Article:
Rolling Four Lines: Why the San Jose Sharks are Scarier Than Ever

Andy Bensch@@AndyBenschSenior Writer IDecember 2, 2009

ANAHEIM, CA - OCTOBER 3:  Devin Setoguchi #16 of the San Jose Sharks waits for a face off against the Anaheim Ducks at the Honda Center on October 3, 2009 in Anaheim, California. The Sharks defeated the Ducks 4-1. (Photo by Jeff Gross/Getty Images)
Jeff Gross/Getty Images

The San Jose Sharks have always been talented over the last decade, making the playoffs in 10 of the past 11 seasons including five straight. However, there has always been a clear system to beat them in the postseason.

When Joe Thornton arrived in 2005, the game-plan for San Jose's opponents was pretty darn simple. Stop Thornton, and the Sharks will be shut-down. After losing four straight games to the Oilers in the 05-06 playoffs the Sharks knew a change would be needed.

The following season the Sharks added veteran power forward Bill Guerin at the trade-deadline. And before getting hurt in game four of the semi-finals against the Wings, Guerin had helped the Sharks to a 2-1 series lead that was almost 3-1 until Detroit managed to pull out a shocking victory to tie up the series. Due to his injury Guerin missed games five and six, which ended up as the worst two games San Jose played all playoffs.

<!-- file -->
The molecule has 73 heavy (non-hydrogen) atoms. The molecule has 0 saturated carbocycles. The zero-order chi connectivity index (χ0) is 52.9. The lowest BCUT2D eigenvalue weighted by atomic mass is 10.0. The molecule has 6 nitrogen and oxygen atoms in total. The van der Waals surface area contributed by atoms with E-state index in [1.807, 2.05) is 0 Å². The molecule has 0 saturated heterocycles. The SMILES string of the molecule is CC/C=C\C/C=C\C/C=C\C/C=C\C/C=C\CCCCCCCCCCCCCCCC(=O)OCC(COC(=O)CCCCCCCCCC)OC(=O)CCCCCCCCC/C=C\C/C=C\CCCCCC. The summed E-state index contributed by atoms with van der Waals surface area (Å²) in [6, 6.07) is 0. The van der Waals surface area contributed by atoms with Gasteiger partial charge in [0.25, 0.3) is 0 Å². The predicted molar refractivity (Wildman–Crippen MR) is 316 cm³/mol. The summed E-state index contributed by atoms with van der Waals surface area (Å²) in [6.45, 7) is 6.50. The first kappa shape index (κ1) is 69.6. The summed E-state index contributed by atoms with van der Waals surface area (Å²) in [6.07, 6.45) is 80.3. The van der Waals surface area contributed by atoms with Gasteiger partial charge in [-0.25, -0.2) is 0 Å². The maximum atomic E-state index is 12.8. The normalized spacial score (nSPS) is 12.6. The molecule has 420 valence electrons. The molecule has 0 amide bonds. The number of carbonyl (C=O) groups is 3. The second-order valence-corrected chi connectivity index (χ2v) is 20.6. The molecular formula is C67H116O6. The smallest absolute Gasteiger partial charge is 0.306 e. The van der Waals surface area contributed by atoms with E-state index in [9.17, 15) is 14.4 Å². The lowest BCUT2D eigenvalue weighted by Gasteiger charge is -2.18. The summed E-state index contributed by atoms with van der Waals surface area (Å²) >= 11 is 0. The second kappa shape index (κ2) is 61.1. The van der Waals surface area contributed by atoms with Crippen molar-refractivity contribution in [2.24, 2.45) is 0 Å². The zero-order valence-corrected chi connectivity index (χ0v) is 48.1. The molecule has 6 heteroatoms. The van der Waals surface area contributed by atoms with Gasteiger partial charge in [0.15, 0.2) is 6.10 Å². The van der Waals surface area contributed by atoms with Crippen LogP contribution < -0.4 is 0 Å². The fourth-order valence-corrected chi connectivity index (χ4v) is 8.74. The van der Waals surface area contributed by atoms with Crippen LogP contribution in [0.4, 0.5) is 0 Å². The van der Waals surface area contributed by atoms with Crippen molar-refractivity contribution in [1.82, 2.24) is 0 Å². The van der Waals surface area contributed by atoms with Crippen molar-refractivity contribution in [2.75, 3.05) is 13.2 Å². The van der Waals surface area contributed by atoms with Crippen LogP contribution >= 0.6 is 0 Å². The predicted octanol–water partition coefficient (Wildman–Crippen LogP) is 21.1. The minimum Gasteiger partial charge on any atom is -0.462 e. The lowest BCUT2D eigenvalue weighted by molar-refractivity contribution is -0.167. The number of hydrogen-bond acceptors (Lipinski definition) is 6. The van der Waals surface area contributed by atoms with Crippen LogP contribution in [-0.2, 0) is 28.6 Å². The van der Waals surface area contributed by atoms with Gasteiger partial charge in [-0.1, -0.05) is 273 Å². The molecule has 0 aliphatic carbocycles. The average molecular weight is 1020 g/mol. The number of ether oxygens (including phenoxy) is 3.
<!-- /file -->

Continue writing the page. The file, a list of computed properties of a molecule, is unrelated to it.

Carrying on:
In 2007-2008 Guerin ran for the money which resided in New York with the bottom feeding New York Islanders. The Sharks were now back to square one, trying to add one more supreme talent to help Thornton get the Sharks over the playoff hump.

Mid-way through the year the Sharks traded for then Buffalo Sabres defenseman Brian Campbell. "Soupy" would make a big splash in his short-time with San Jose, scoring a highlight reel spin-o-rama goal during the regular season but his playoff performance was far from spectacular.

Despite putting up a respectable seven points in 13 games, Campbell's lackluster defensive effort against Calgary and Dallas' top scoring threats left much to be desired.

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Campbell would choose not to re-sign with San Jose and signed a multi-year deal with his current squad the Chicago Blackhawks.

Once again, the Sharks were left without their key acquisition from the previous season. But this time around, almost all Sharks fans feel their GM Doug Wilson traded for a better defenseman.

Prior to the 2008-09 campaign, the Sharks received Dan Boyle in an offseason trade and he only went on to score 16 goals and 57 points.

Unfortunately for the Sharks, Boyle was the only player on the team who showed up to play this past playoffs and subsequently San Jose was knocked out in the first round despite having the top record in the regular season.

These Sharks teams had some of the most talented players in the game and fans wondered why they couldn't seem to get back to the conference finals after reaching the third round for the first time prior to the lockout.

What was the problem exactly?

The problem wasn't rocket-science. The opponents the Sharks faced in the playoffs had no problem playing against them. San Jose was soft and relied on their skill instead of their will.

Each postseason had a simple game-plan for any team that drew the Sharks. Keep San Jose's top players off the scoreboard and let your role players out-work the their role players.

However, the Sharks are no longer soft and there is no out-working the role players on this year's squad.

If you shut-down the Thornton's, the Heatley's, the Marleau's, the Boyle's etc., then you have to deal with a new group of energy and checking forwards.